you know what someone called me the other day? They said
I was a "book horse". That's woodcarving book horse to you
buddy. There was no use denying it, and it explains a lot
about how I acquired this copy of How to Carve Characters
in Wood by Andy Anderson.
It would be impossible for a woodcarver, especially one of largely
Swedish ancestry who started figure carving in the "flat
plane" style, to progress very far and not hear of Andy Anderson.
For me, his name really came to the forefront when I read an article
on the cowboy woodcarver written by Harley Refsal in Woodcarving
Illustrated (Spring/Summer '99). The article painted
a wonderful portrait of Andy, quoted several times from his book,
and made a strong case for his original influence being the Swedish
figure carver Axel Peterson Doderhultarn. Mr. Refsal
had obviously done some careful research. Careful research
which included a tidbit of how Andy's book, How to Carve Characters
in Wood, was checked out of a U.S. military library based
in the Phillipines by a young soldier named Harold Enlow.
Now this was a book with
influence. The final straw was a cross reference to his
biography in the Scandinavian
flat-plane style section of Wikipedia... gotta have a copy
of that book.
After a little web research amongst the used
book sources I learned the original hardcover was published in
1953 and there was a softcopy reprint in 1972. I found copies
for sale, but...YIPES! $80 dollars in good condition?! My
woodcarving addiction is financially self sustaining, but not
that self sustaining.
I took a chance on a $37 "hardback" with a worn dust
jacket. While I was waiting for delivery I found myself
in Colorado Springs thanks to that pesky 8-5 "thang"
that pays the mortgage. Got a chance to check out "Hooked
on Books" on Academy Blvd. where there was a wonderful selection
of woodworking and woodcraft books (and SciFi, and Native American
reference, and...). I had several out-of-print woodcarving
books to choose from, but only come away with John Rood's Sculpture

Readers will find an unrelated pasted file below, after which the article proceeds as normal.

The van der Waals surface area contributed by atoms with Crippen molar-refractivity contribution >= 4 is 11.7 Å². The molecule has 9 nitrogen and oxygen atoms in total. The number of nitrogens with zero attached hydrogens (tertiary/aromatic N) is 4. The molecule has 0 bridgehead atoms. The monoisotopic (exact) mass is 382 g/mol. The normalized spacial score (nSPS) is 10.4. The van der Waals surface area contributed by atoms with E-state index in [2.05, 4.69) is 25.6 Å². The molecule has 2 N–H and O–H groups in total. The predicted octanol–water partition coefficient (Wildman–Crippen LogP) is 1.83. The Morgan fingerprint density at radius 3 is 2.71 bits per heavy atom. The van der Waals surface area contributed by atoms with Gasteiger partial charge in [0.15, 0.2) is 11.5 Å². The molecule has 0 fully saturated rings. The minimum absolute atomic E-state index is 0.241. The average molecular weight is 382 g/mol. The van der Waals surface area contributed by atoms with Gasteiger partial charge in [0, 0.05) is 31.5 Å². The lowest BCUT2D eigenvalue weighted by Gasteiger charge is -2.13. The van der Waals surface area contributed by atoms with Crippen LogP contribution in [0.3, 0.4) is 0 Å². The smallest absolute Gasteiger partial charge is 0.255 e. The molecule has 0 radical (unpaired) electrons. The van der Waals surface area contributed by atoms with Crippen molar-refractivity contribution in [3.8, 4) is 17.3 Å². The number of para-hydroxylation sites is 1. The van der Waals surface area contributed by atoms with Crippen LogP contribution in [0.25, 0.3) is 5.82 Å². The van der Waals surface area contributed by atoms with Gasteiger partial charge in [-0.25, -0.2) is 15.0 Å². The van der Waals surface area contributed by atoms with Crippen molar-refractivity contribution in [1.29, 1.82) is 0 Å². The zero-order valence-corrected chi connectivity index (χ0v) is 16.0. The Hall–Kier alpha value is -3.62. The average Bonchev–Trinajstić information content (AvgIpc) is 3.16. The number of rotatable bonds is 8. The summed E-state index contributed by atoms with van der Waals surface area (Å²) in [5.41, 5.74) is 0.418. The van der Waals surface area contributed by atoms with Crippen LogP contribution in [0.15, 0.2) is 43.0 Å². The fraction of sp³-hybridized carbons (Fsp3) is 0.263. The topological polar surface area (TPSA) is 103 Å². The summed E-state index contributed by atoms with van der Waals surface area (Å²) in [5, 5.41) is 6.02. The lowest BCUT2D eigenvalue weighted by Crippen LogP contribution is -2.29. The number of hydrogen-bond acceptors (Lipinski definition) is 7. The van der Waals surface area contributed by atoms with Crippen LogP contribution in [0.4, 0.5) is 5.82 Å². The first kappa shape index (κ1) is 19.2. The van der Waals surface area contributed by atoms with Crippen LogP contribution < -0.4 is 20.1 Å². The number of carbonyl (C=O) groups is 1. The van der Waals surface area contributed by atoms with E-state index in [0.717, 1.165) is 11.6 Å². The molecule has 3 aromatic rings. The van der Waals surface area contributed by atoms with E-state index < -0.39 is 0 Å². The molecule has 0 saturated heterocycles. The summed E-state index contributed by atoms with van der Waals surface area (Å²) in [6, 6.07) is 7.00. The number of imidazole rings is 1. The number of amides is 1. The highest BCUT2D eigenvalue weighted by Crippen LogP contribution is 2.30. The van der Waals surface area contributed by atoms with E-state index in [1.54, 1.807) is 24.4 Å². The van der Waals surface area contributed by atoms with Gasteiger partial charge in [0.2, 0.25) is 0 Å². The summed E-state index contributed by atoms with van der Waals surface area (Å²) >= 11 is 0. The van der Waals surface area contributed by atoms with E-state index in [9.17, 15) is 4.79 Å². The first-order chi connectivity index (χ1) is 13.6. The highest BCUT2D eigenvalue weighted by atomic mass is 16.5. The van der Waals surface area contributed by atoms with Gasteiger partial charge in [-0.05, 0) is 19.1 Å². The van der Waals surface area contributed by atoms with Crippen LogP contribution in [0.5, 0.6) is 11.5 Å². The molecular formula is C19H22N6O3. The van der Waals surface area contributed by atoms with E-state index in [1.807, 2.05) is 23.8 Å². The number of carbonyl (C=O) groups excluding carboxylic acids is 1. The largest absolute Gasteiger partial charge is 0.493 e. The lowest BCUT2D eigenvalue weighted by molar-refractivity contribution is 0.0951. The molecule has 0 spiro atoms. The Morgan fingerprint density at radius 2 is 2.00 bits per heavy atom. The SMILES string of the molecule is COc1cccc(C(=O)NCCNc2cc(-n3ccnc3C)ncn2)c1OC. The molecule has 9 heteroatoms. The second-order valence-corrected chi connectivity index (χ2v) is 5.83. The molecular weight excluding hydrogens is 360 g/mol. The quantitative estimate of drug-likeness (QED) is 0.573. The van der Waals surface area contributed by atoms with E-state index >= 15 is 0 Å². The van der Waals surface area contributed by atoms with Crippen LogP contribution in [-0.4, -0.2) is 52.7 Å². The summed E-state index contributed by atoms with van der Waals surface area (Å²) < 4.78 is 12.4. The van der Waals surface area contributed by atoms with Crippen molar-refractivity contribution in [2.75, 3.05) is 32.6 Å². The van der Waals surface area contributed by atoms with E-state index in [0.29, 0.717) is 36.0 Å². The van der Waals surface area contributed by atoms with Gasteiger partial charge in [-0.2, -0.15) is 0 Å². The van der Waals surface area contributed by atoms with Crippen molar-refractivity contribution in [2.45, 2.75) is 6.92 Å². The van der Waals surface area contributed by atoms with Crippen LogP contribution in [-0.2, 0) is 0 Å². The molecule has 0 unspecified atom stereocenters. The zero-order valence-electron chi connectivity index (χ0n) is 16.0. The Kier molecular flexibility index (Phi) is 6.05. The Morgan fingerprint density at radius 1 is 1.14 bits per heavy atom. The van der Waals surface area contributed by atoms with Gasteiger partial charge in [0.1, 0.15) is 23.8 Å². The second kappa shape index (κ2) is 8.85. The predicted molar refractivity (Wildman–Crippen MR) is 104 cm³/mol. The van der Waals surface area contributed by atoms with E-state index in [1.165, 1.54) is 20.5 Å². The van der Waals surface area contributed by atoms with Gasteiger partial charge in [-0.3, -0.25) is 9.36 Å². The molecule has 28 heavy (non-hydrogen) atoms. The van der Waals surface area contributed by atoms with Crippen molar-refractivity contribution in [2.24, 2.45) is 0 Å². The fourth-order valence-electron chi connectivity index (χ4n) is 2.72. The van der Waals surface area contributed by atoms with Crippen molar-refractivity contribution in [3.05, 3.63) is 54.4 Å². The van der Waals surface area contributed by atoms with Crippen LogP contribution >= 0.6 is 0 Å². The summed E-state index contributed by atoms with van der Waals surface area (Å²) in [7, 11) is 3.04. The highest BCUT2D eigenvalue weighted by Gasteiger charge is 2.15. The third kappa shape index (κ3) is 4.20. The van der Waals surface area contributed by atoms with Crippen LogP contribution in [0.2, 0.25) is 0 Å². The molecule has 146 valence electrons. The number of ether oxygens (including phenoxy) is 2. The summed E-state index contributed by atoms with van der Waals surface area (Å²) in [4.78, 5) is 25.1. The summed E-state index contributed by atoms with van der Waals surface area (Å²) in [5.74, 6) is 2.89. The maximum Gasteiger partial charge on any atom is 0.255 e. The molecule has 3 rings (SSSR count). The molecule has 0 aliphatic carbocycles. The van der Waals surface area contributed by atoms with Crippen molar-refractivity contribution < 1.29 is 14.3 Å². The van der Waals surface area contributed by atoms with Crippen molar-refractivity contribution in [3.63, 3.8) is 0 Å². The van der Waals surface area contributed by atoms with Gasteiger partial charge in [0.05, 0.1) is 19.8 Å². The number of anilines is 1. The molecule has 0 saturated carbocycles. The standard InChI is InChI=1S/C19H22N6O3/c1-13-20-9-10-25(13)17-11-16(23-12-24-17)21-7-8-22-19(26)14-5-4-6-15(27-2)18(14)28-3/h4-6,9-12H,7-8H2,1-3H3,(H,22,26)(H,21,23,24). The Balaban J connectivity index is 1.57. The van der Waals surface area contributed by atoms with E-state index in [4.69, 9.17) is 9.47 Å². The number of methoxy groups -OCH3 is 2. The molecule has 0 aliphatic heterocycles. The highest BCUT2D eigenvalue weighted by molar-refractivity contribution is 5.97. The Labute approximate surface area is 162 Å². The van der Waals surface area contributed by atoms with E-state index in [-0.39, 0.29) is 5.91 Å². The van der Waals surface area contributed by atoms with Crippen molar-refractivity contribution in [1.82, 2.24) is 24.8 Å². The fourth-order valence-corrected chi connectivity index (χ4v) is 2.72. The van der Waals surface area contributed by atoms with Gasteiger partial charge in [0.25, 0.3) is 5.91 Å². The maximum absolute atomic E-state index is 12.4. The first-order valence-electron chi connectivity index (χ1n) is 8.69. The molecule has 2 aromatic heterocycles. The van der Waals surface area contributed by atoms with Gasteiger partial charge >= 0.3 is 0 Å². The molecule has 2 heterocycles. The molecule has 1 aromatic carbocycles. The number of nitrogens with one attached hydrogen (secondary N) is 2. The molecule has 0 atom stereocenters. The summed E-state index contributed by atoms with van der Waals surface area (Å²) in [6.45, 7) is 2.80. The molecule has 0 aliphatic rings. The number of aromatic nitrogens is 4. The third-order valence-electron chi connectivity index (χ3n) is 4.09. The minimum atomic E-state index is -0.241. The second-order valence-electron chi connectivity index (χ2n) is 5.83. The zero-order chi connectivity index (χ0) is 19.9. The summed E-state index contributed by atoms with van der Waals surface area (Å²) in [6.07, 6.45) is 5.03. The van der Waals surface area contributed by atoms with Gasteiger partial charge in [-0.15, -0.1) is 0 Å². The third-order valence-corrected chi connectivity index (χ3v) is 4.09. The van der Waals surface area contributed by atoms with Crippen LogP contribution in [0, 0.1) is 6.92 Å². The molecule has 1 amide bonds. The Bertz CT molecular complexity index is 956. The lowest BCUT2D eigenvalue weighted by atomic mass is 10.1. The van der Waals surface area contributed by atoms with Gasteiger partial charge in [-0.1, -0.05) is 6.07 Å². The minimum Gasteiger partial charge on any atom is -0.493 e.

in Wood with a dust jacket (my copy had none). While
I searched I tried to nail down why some books, while outdated
in several aspects, were still worthwhile while others were just
"old". You'll no doubt read about it here when
I figure it out, but at that time I was hoping Characters
in Wood had "the" quality. It was waiting
for me when I got home, and I was not disappointed.
The book is surprisingly small physically (8"
x 5 1/4") and and a quick read (82 pages). Despite
it's diminutive size the book was a wonderful, picture window
view into the history of figure carving in the United States and
one of it's largest contributors. The author describes himself
very modestly and in a easily read style. The writing style
could, in part, be thanks to Al Paul Theil who Anderson collaborated
with for this book. The book's instructional value has faded
somewhat, but there are some gems still in those sections as well.
For example, in the "Poor Colors" chapter I had to translate
"colors ground in oil" to "artist oil colors"
(correctly, I hope), but his message that staining your carving
with colors was preferable to painting them came through five
by five. "Your colors will be soft, yet penetrating,
and you won't have a cheap gaudy look on your figures." ...And
where in the world would I find a hollow ground, straight razor
to make the knife described in the "Need Tools" chapter?
At almost any flea market or lesser antique shop, that's where.
Look for ones with broken handles or broken blades since you won't
use the handle and will be grinding down the blade anyway.
They will be worth less to collectors, and cheaper that way.
A brief tour:
Andy the Woodcarver
Wood Carving, an Old Art
- A very brief, but complete history of woodcarving, complete with a reference to Grinling Gibbons. There's only one serious omission, which I discuss in Nit Picks.
"How Does One Start?"
- Patience, practice, and carving beeswax. Make a mistake? Melt it down and carve it again.
You Can't Whittle and Carve Without Tools
- A short list of basic tools, and a description on making a carving knife from a straight razor.
You'll Need a Place to Whittle
- Small workshop area... not very big.
Patience Plus Practice
- A good re-occurring theme.
Don't Ruin a Good Job With Poor Colors
- Wow! Ground oil colors mixed with white gas.
The Wood Chain
- If you read between the lines, it sounds like he put this in only because he had so many requests for how to do it.
You'll Need Pattern
- ...and instructions on using them.
- "Don't get the idea or impression that you will be a crackerjack wood carver simply by reading this book."... again, practice and patience.
Mike Bloomquist is a carver and carving teacher, and a regular contributor to WOM.
You may visit Mike's web site, Wooden Dreams Woodcarving HERE or email him at m.bloomquistATverizonDOTnet.